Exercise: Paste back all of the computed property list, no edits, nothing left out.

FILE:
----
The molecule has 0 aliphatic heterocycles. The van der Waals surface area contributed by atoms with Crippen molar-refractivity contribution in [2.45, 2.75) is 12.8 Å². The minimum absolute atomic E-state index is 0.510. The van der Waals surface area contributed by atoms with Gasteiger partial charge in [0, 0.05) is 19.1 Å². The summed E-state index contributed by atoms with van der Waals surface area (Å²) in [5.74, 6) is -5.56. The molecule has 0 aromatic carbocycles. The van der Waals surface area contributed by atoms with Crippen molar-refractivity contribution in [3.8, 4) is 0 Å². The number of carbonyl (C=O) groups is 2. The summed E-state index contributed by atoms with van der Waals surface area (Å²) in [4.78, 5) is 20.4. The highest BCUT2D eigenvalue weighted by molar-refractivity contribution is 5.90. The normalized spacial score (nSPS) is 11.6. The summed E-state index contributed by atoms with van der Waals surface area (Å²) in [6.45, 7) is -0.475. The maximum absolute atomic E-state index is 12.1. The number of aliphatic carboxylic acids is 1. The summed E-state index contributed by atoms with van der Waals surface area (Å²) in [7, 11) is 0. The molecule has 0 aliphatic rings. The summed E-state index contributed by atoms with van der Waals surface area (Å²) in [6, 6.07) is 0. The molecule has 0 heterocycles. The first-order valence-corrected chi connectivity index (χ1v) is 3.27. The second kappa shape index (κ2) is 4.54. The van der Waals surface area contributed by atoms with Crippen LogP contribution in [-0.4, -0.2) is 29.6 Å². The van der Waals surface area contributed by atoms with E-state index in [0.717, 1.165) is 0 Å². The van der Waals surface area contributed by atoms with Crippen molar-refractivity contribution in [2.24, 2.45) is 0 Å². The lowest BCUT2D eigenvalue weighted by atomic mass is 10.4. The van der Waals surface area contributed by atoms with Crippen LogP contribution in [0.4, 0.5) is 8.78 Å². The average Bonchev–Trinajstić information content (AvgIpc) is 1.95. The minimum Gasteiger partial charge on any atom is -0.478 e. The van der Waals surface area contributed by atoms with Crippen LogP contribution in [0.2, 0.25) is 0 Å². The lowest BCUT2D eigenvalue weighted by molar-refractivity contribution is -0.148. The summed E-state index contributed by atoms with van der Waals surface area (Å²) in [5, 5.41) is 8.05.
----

The molecule has 0 aliphatic heterocycles. The van der Waals surface area contributed by atoms with Crippen molar-refractivity contribution in [2.45, 2.75) is 12.8 Å². The minimum absolute atomic E-state index is 0.510. The van der Waals surface area contributed by atoms with Gasteiger partial charge in [0, 0.05) is 19.1 Å². The summed E-state index contributed by atoms with van der Waals surface area (Å²) in [5.74, 6) is -5.56. The molecule has 0 aromatic carbocycles. The van der Waals surface area contributed by atoms with Crippen molar-refractivity contribution in [3.8, 4) is 0 Å². The number of carbonyl (C=O) groups is 2. The summed E-state index contributed by atoms with van der Waals surface area (Å²) in [4.78, 5) is 20.4. The highest BCUT2D eigenvalue weighted by molar-refractivity contribution is 5.90. The normalized spacial score (nSPS) is 11.6. The summed E-state index contributed by atoms with van der Waals surface area (Å²) in [6.45, 7) is -0.475. The maximum absolute atomic E-state index is 12.1. The number of aliphatic carboxylic acids is 1. The summed E-state index contributed by atoms with van der Waals surface area (Å²) in [7, 11) is 0. The molecule has 0 aliphatic rings. The summed E-state index contributed by atoms with van der Waals surface area (Å²) in [6, 6.07) is 0. The molecule has 0 heterocycles. The first-order valence-corrected chi connectivity index (χ1v) is 3.27. The second kappa shape index (κ2) is 4.54. The van der Waals surface area contributed by atoms with Crippen LogP contribution in [-0.4, -0.2) is 29.6 Å². The van der Waals surface area contributed by atoms with E-state index in [0.717, 1.165) is 0 Å². The van der Waals surface area contributed by atoms with Crippen molar-refractivity contribution in [2.24, 2.45) is 0 Å². The lowest BCUT2D eigenvalue weighted by atomic mass is 10.4. The van der Waals surface area contributed by atoms with Crippen LogP contribution in [0.4, 0.5) is 8.78 Å². The average Bonchev–Trinajstić information content (AvgIpc) is 1.95. The minimum Gasteiger partial charge on any atom is -0.478 e. The van der Waals surface area contributed by atoms with Crippen LogP contribution in [0.2, 0.25) is 0 Å². The lowest BCUT2D eigenvalue weighted by molar-refractivity contribution is -0.148. The summed E-state index contributed by atoms with van der Waals surface area (Å²) in [5, 5.41) is 8.05.